4. Outside the big guns
If the Lightning can get their top two lines producing, it may not matter what comes out of the third and fourth lines. But for a team that ranked 29th overall in 5-on-5 scoring last season, scoring depth is going to be crucial. To that end, Yzerman has assembled a team with a lot of experience in the hopes of providing that balance. He nabbed Sean Bergenheim from the New York Islanders and brought in Dominic Moore, who was solid for Montreal during its playoff run last spring. Teddy Purcell, the former L.A. King, is also in the mix. If those players can stick, Yzerman won't have to rush in any of his young players.
5. Chemistry experiment
When you change everything from ownership to GM to coaching staff to key parts of your lineup, cohesion isn't something that happens overnight. Which is why Boucher spent time at training camp working on chemistry while also warning that these things take time.
"The biggest challenge right now is to hurry up and get some kind of chemistry and structure before the season starts," he said. "We're by far the team that's made the most changes at every level, which means that probably we'll have more struggles than most to start. Not necessarily in terms of wins and losses, but in terms of chemistry and guys being on the same page to start the year."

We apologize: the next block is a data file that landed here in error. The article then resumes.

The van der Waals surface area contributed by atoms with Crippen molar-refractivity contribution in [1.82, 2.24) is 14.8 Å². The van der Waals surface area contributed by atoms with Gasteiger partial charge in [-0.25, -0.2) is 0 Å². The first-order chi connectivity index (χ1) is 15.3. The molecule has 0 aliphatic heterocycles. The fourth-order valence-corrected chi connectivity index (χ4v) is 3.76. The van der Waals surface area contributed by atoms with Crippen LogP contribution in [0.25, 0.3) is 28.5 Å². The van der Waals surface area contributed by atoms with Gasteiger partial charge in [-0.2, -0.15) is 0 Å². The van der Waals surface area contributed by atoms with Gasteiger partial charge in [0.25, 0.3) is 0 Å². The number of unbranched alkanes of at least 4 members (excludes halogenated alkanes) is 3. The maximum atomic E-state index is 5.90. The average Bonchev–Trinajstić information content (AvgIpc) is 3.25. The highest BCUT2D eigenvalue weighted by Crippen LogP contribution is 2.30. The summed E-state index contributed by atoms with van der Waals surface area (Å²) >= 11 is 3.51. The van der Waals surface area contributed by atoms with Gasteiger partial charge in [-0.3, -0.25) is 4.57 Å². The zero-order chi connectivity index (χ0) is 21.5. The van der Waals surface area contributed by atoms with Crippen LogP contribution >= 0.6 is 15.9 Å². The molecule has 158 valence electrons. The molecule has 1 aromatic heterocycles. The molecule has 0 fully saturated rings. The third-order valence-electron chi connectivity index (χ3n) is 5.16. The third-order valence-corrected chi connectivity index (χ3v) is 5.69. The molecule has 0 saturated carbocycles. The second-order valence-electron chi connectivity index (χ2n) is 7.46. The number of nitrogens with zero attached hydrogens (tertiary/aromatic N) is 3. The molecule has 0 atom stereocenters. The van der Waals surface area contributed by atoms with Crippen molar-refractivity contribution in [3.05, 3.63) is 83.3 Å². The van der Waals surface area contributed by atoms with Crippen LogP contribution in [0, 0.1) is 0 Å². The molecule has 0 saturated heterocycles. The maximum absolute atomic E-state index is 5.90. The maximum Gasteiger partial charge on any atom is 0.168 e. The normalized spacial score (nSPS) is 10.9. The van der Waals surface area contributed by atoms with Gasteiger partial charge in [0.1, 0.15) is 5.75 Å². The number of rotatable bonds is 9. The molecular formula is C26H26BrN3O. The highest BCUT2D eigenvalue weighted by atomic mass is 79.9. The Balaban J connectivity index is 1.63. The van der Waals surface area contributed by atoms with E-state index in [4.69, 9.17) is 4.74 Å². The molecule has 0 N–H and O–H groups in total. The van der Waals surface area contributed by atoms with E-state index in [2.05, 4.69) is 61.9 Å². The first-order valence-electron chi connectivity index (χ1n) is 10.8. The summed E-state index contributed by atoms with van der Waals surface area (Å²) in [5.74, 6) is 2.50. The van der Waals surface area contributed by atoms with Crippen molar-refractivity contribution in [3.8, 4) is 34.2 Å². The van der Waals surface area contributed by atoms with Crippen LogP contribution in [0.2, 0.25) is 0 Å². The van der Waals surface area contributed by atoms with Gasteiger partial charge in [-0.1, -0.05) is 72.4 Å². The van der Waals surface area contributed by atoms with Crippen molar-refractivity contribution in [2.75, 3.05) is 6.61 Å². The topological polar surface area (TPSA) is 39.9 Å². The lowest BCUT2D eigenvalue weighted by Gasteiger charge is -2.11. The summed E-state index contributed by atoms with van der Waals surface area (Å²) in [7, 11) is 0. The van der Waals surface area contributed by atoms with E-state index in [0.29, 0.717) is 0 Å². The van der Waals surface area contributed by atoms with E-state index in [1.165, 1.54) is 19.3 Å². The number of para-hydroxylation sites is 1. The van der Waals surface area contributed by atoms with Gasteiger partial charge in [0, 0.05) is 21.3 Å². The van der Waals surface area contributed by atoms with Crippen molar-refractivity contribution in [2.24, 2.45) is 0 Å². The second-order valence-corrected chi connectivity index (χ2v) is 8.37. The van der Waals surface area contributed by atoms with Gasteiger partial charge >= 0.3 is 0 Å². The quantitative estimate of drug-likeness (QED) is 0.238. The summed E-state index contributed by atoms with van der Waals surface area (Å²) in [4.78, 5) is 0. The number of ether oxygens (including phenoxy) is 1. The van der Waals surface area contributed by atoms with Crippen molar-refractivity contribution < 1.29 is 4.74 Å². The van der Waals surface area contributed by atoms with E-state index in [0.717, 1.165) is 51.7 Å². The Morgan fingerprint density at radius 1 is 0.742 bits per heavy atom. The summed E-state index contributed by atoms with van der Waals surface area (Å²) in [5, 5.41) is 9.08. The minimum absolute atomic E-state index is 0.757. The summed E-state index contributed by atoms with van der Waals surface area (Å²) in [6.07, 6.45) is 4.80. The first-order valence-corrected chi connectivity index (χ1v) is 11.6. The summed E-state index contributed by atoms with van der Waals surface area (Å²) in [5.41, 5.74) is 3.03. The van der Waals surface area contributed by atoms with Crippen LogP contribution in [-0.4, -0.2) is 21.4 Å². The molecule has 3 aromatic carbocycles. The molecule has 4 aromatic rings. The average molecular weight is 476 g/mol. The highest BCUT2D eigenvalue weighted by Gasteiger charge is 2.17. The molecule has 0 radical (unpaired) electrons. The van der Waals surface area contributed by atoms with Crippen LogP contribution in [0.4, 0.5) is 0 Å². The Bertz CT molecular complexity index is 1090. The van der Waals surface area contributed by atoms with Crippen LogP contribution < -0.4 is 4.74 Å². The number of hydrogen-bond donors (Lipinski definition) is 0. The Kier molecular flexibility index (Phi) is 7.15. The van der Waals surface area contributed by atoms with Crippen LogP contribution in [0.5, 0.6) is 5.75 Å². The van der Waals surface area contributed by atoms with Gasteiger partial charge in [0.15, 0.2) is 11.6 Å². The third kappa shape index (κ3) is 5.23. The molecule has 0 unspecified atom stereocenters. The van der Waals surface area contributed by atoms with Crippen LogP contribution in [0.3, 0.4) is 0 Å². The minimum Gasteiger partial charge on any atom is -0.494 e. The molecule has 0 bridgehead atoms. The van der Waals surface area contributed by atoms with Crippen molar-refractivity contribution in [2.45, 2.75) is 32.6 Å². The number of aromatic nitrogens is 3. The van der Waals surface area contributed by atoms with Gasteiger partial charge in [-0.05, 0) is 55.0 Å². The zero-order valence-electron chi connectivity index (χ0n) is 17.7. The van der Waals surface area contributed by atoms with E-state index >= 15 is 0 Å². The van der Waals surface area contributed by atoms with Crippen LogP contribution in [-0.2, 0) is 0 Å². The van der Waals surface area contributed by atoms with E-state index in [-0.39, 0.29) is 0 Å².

6. The goalies
A few seasons ago, Yzerman saw up close how good Ellis can be in the playoffs when undermanned Nashville nearly knocked off the Detroit Red Wings. But Ellis' body of work is relatively limited and he was supplanted as the starter in Nashville by top prospect Pekka Rinne. Ellis appeared in just 31 games last season, so the question is whether he is capable of carrying a workload that may be close to double that. That's assuming, of course, Mike Smith doesn't end up as the No. 1 netminder.
Smith came from Dallas in the Brad Richards deal, but has never put his stamp on the starting job in large part to lingering effects of a concussion. But the bottom line is these two will have to provide consistent starts if the Lightning are going to make good on all the optimism surrounding them coming out of camp. They are good friends and insist the competition between them will be healthy, not distracting.
7. A better blue line
One of the quietest signings of the summer might well have been Tampa's most important: the return of blueliner Pavel Kubina. The big Czech (6-foot-4, 250 pounds) was part of the Lightning's Cup run and never would have left if it weren't for an enormous contract offered by Toronto. Things didn't exactly work out with the Leafs, and Kubina performed well in Atlanta after being dealt to the Thrashers.